BRCA carriers were often offered double mastectomies, or surgery to remove their fallopian tubes and ovaries after their diagnosis and initial treatment to reduce the risk of developing new cancers.
The findings also suggested these patients delaying additional surgery by one to two years to recover from initial chemo or surgery is not likely to affect their chances of survival.
But they stressed risk-reducing surgery would be beneficial for BRCA mutation carriers.
Mrs Braude said her treatment team gave her the support and time to feel comfortable with her treatment choice.
"A lot of women I talk to still feel a psychological pressure that their cancer is still inside them, which might be a driver for making rushed decisions," she said.
Professor Boyle said it was not uncommon for women with recent cancer diagnoses to feel pressured to make act quickly.
"So long as women are treated appropriately and are safe there is no crashing hurry ??? they need to be given the space to get as much information as they can and not feel like they need to do it all at once," she said.
She recommended young women with breast cancer be tested for the mutations, and if they are carriers, for their immediate female relatives to undergo testing.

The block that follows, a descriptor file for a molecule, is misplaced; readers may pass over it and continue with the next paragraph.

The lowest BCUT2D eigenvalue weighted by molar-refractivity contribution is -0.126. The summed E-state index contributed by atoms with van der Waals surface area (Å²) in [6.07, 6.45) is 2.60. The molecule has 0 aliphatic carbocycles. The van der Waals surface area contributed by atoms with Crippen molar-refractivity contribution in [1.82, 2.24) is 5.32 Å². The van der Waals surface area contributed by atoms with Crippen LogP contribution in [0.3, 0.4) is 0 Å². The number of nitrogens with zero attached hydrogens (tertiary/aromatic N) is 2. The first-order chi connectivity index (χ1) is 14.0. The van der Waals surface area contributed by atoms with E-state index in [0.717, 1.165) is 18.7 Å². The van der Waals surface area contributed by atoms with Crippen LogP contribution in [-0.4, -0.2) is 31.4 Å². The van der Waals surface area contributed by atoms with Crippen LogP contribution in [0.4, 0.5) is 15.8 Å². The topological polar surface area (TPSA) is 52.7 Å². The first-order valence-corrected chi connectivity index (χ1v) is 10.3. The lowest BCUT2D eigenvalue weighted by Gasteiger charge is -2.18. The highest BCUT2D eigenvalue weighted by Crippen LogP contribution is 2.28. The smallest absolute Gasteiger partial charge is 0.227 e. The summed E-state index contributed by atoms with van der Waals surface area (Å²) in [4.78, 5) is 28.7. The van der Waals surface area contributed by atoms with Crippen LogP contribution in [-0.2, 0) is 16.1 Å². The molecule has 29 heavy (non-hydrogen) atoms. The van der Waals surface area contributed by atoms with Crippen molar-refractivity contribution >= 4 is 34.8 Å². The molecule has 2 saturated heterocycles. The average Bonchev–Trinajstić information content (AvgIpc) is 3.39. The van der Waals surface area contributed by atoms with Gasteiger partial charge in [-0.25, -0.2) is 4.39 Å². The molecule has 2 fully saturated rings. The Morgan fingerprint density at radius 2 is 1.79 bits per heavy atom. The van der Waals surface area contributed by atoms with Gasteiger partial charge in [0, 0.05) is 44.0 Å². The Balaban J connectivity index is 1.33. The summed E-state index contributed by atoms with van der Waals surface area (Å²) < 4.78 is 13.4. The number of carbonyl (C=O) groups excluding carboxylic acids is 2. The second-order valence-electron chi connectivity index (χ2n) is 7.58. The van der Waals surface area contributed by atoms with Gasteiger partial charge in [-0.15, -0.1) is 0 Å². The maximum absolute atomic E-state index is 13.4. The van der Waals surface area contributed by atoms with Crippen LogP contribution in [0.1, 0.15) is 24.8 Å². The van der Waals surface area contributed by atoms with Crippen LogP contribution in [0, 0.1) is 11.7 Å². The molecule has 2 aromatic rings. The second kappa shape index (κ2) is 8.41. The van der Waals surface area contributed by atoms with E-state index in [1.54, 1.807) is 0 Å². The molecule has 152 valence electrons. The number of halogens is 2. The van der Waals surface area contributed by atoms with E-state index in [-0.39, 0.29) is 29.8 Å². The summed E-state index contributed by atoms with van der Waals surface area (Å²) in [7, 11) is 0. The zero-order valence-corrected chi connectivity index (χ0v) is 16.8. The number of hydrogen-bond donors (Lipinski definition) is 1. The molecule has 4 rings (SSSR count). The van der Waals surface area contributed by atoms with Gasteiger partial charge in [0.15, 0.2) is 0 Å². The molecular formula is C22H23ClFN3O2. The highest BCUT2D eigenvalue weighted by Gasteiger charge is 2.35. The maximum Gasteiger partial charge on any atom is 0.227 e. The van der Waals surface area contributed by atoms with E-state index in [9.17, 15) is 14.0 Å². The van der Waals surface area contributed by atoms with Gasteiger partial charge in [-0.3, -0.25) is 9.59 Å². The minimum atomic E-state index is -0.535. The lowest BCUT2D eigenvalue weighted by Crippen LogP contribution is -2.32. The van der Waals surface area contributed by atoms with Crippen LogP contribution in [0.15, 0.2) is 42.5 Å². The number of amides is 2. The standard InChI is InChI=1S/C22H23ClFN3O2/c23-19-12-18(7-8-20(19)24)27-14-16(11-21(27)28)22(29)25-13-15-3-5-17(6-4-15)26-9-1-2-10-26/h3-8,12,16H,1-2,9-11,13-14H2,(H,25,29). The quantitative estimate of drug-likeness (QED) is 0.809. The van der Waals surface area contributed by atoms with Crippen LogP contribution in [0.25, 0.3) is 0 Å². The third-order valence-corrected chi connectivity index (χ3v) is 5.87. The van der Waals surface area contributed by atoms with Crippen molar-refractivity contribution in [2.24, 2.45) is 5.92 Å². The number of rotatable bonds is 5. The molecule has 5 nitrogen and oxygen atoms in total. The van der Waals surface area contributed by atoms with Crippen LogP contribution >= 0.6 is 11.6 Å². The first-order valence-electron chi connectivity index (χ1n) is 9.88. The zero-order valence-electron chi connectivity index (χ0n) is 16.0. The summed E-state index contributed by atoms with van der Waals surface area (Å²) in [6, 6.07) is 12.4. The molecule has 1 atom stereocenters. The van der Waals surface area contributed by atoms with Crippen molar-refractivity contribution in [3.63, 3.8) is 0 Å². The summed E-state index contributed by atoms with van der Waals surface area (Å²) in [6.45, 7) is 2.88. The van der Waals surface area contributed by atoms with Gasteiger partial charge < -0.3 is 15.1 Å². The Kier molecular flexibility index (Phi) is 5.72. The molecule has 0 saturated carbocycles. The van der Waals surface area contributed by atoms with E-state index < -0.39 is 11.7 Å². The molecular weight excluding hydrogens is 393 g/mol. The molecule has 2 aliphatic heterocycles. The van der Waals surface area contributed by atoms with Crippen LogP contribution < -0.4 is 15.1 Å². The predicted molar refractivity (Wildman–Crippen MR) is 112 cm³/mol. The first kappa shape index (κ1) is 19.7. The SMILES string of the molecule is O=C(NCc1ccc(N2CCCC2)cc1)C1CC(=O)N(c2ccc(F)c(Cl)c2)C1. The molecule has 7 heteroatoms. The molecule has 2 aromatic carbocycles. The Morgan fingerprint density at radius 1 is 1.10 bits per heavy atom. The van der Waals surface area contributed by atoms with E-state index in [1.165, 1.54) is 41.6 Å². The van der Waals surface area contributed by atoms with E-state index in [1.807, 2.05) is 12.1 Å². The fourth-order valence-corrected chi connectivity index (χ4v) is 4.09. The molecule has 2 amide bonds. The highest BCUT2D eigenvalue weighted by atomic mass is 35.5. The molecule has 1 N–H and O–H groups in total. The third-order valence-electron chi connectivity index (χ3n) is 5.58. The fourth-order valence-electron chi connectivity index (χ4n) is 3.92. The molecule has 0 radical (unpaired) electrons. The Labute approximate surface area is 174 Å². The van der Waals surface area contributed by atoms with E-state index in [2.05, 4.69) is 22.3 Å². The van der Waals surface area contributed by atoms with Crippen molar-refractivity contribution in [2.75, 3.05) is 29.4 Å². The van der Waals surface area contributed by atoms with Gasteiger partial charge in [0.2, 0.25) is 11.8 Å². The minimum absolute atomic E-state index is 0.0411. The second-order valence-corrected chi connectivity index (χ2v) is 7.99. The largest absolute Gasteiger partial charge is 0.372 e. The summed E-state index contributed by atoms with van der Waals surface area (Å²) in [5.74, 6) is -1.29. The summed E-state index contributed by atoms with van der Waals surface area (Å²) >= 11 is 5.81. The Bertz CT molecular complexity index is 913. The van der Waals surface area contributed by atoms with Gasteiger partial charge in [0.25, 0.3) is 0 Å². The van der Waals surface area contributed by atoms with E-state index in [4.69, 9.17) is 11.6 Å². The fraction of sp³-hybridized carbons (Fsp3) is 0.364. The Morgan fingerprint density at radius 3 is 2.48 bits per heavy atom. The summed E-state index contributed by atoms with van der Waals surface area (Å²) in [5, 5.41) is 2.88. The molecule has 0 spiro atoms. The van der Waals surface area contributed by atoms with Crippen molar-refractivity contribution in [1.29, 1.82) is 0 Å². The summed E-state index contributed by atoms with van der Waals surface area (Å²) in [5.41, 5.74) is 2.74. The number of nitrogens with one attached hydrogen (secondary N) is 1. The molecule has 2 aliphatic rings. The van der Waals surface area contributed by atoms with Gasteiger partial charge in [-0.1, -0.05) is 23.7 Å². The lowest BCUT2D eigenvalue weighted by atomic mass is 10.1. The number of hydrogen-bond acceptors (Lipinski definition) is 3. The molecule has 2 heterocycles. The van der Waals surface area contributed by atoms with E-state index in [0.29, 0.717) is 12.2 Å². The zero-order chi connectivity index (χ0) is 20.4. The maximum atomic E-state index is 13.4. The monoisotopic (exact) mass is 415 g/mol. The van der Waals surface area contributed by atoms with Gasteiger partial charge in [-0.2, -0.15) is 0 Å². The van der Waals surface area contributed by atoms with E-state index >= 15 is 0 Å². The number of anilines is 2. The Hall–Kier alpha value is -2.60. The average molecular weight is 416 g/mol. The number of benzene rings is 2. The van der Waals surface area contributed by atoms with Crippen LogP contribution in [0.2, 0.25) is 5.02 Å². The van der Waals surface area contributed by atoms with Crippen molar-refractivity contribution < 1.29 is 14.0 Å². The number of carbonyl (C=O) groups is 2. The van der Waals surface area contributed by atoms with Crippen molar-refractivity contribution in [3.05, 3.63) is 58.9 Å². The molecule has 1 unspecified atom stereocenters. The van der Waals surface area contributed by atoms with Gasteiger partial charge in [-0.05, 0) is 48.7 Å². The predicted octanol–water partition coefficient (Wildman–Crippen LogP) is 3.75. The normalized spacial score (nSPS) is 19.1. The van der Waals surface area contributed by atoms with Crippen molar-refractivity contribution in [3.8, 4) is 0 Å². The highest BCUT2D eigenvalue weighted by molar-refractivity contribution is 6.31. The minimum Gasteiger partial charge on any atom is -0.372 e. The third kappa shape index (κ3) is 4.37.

Women with a family history of breast and ovarian cancer now have free BRCA1 and BRCA2 genetic testing, after the federal government introduced new Medicare rebates on November 1.
Professor Boyle urged women to talk to their families about their breast cancer history and to use Cancer Australia's Risk Calculator to assess whether they would benefit from genetic testing.
Pink Hope founder Krystal Barter said many women who contact the support organisation are young and have aggressive breast cancers, but did not find out they had a mutation until after they were diagnosed.
"It's the story for so many women I speak to and we're trying so hard to change that," Ms Barter said, whose organisation has also developed a risk calculator.
"Studies like this give us hope for treatment and show the treatments have evolved and are working."
Ms Barter said it was imperative that family members discussed their family cancer histories, especially early onset cancers, and undergo genetic testing if they were at risk.
"The importance of being in control of your health and knowing your risk cannot be underestimated," she said, stressing early detection needed to be the priority.
The study authors said the risk-reducing surgeries should be discussed as an option for BRCA1 mutation carriers in particular to minimise their future risk of developing a new breast or ovarian cancer.
Decision about timing should take into account individual patient prognosis and their personal preferences, they said.
Triple negative survival benefit
The study also found women with triple negative breast cancer - an aggressive difficult-to-treat subtype where cells do not have receptors for oestrogen, progesterone or the HER2 protein - may have better overall survival at two years than women not carrying the mutation (95 per cent versus 91 per cent). But survival was similar at five and 10 years.
One plausible theory was that the triple negative cancers were more chemotherapy sensitive, Professor Boyle said.
"We think because chemotherapy causes damage to DNA, and if you can't repair DNA properly because you have a BRCA mutation then the chemo should work better.
"It's another reassuring piece of news for these patients," she said.